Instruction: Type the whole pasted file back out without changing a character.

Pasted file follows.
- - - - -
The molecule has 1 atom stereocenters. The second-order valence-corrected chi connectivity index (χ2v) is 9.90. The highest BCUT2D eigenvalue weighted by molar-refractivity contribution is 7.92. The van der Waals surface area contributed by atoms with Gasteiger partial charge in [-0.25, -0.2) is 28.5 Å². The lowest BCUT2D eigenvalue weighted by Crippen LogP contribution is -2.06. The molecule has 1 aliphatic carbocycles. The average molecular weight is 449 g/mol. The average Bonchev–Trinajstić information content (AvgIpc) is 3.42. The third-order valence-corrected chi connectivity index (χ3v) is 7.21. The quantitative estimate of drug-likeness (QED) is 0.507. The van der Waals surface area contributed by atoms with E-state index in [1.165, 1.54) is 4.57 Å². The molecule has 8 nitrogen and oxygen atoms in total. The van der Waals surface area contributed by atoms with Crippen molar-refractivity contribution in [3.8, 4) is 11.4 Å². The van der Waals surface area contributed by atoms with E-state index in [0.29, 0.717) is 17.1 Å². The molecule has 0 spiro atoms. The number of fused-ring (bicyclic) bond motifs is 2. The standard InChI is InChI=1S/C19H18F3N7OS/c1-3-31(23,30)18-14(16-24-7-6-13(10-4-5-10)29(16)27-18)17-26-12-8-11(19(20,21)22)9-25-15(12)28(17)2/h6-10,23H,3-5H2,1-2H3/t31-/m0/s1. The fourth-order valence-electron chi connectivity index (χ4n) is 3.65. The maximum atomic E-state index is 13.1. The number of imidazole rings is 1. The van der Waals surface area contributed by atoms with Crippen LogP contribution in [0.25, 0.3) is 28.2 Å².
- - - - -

The molecule has 1 atom stereocenters. The second-order valence-corrected chi connectivity index (χ2v) is 9.90. The highest BCUT2D eigenvalue weighted by molar-refractivity contribution is 7.92. The van der Waals surface area contributed by atoms with Gasteiger partial charge in [-0.25, -0.2) is 28.5 Å². The lowest BCUT2D eigenvalue weighted by Crippen LogP contribution is -2.06. The molecule has 1 aliphatic carbocycles. The average molecular weight is 449 g/mol. The average Bonchev–Trinajstić information content (AvgIpc) is 3.42. The third-order valence-corrected chi connectivity index (χ3v) is 7.21. The quantitative estimate of drug-likeness (QED) is 0.507. The van der Waals surface area contributed by atoms with E-state index in [1.165, 1.54) is 4.57 Å². The molecule has 8 nitrogen and oxygen atoms in total. The van der Waals surface area contributed by atoms with Crippen molar-refractivity contribution in [3.8, 4) is 11.4 Å². The van der Waals surface area contributed by atoms with E-state index in [0.29, 0.717) is 17.1 Å². The molecule has 0 spiro atoms. The number of fused-ring (bicyclic) bond motifs is 2. The standard InChI is InChI=1S/C19H18F3N7OS/c1-3-31(23,30)18-14(16-24-7-6-13(10-4-5-10)29(16)27-18)17-26-12-8-11(19(20,21)22)9-25-15(12)28(17)2/h6-10,23H,3-5H2,1-2H3/t31-/m0/s1. The fourth-order valence-electron chi connectivity index (χ4n) is 3.65. The maximum atomic E-state index is 13.1. The number of imidazole rings is 1. The van der Waals surface area contributed by atoms with Crippen LogP contribution in [0.25, 0.3) is 28.2 Å².